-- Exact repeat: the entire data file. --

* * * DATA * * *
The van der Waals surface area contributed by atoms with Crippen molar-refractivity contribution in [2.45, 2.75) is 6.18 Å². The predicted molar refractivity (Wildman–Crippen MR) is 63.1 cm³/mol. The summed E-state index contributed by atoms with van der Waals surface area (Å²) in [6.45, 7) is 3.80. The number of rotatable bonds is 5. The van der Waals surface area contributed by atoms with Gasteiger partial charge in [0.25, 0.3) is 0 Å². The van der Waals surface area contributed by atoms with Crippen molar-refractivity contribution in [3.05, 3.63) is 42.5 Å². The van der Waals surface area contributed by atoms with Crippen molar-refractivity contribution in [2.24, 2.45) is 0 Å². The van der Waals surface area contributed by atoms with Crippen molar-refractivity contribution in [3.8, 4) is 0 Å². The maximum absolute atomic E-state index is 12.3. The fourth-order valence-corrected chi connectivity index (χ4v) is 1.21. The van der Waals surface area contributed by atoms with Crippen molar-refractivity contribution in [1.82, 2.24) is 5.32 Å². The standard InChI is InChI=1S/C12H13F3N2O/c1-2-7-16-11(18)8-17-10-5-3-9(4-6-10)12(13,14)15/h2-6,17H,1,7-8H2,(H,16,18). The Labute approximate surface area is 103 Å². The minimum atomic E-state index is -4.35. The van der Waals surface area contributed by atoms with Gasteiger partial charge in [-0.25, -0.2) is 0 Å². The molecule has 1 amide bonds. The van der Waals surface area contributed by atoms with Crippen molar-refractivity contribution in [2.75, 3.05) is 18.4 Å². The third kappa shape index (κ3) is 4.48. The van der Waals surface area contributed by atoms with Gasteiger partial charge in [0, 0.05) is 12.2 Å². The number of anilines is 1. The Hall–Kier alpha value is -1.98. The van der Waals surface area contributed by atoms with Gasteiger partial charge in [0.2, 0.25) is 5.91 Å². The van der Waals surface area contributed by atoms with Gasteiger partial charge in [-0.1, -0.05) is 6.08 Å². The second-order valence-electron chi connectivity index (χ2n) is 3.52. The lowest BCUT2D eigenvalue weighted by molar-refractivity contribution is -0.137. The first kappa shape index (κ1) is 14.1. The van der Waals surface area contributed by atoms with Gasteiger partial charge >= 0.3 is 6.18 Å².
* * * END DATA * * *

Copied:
The van der Waals surface area contributed by atoms with Crippen molar-refractivity contribution in [2.45, 2.75) is 6.18 Å². The predicted molar refractivity (Wildman–Crippen MR) is 63.1 cm³/mol. The summed E-state index contributed by atoms with van der Waals surface area (Å²) in [6.45, 7) is 3.80. The number of rotatable bonds is 5. The van der Waals surface area contributed by atoms with Gasteiger partial charge in [0.25, 0.3) is 0 Å². The van der Waals surface area contributed by atoms with Crippen molar-refractivity contribution in [3.05, 3.63) is 42.5 Å². The van der Waals surface area contributed by atoms with Crippen molar-refractivity contribution in [2.24, 2.45) is 0 Å². The van der Waals surface area contributed by atoms with Crippen molar-refractivity contribution in [3.8, 4) is 0 Å². The maximum absolute atomic E-state index is 12.3. The fourth-order valence-corrected chi connectivity index (χ4v) is 1.21. The van der Waals surface area contributed by atoms with Crippen molar-refractivity contribution in [1.82, 2.24) is 5.32 Å². The standard InChI is InChI=1S/C12H13F3N2O/c1-2-7-16-11(18)8-17-10-5-3-9(4-6-10)12(13,14)15/h2-6,17H,1,7-8H2,(H,16,18). The Labute approximate surface area is 103 Å². The minimum atomic E-state index is -4.35. The van der Waals surface area contributed by atoms with Gasteiger partial charge in [-0.25, -0.2) is 0 Å². The molecule has 1 amide bonds. The van der Waals surface area contributed by atoms with Crippen molar-refractivity contribution in [2.75, 3.05) is 18.4 Å². The third kappa shape index (κ3) is 4.48. The van der Waals surface area contributed by atoms with Gasteiger partial charge in [0, 0.05) is 12.2 Å². The number of anilines is 1. The Hall–Kier alpha value is -1.98. The van der Waals surface area contributed by atoms with Gasteiger partial charge in [0.2, 0.25) is 5.91 Å². The van der Waals surface area contributed by atoms with Gasteiger partial charge in [-0.1, -0.05) is 6.08 Å². The second-order valence-electron chi connectivity index (χ2n) is 3.52. The lowest BCUT2D eigenvalue weighted by molar-refractivity contribution is -0.137. The first kappa shape index (κ1) is 14.1. The van der Waals surface area contributed by atoms with Gasteiger partial charge >= 0.3 is 6.18 Å².